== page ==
Image via CrunchBaseYesterday I tried to create an ad for The Chronicle using Facebook's social, pay-per-click advertising system. A couple of hours later I received an email telling me that my ad had been reject for inappropriate content.
Turns out Facebook refuses to show any ads on their Web site that depict a marijuana leaf, which the logo of The Chronicle does.
Back in October Facebook caused quite a stir by refusing to run ads from the "Just Say Now" campaign that was urging legalization of marijuana just before California's vote on Proposition 19, which would have legalized recreational use of the drug in the state. "Just Say Now" refuted the claim that their ad was against Facebook advertising policies and were told by Facebook that the image of a marijuana leaf falls under the category of 'smoke-able substances' which they say is prohibited by their advertising guidelines.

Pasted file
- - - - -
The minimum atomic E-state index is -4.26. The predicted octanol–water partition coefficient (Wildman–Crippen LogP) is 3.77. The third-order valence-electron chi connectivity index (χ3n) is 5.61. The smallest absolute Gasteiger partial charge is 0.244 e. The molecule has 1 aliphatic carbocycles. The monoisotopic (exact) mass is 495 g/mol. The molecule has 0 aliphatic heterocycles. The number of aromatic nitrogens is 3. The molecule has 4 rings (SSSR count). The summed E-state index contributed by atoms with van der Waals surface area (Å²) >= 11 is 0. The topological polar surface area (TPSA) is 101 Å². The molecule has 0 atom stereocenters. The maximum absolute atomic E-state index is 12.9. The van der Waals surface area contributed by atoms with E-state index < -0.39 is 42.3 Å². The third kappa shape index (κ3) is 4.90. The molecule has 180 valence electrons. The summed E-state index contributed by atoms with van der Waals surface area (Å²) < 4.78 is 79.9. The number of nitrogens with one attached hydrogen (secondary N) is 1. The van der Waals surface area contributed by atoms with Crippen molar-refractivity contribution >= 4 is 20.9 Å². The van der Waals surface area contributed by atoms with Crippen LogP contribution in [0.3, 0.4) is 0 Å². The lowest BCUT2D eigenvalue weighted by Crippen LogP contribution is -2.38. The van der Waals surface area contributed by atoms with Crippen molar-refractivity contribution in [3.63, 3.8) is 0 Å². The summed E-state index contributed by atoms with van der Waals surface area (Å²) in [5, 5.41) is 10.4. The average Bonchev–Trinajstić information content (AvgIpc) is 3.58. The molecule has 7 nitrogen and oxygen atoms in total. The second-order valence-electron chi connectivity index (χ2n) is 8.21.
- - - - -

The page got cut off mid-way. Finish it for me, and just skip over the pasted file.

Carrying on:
But in fact, there is no mention of 'smoke-able' substances in Facebook's advertising guidelines and there are no mentions of marijuana or any other drugs. The guidelines do prohibit advertisements for tobacco products and place strict guidelines on ads for alcohol, but they definitely don't say anything about displaying the image of a marijuana leaf.
Facebook needs to get it's shit together. If advertisements involving marijuana are not allowed, then it should be added to their guidelines, but there is no reason why they should it shouldn't be allowed.
Marijuana is a natural medicine that helps millions of people all over the world every day. Can the same be said for alcohol, which IS allowed?
Hipocracy about marijuana use rears it's ugly head again.
I urge every one out there to send Facebook an email and let them know how you feel about the issue. The times when marijuana was a taboo subject are over. The president even said so.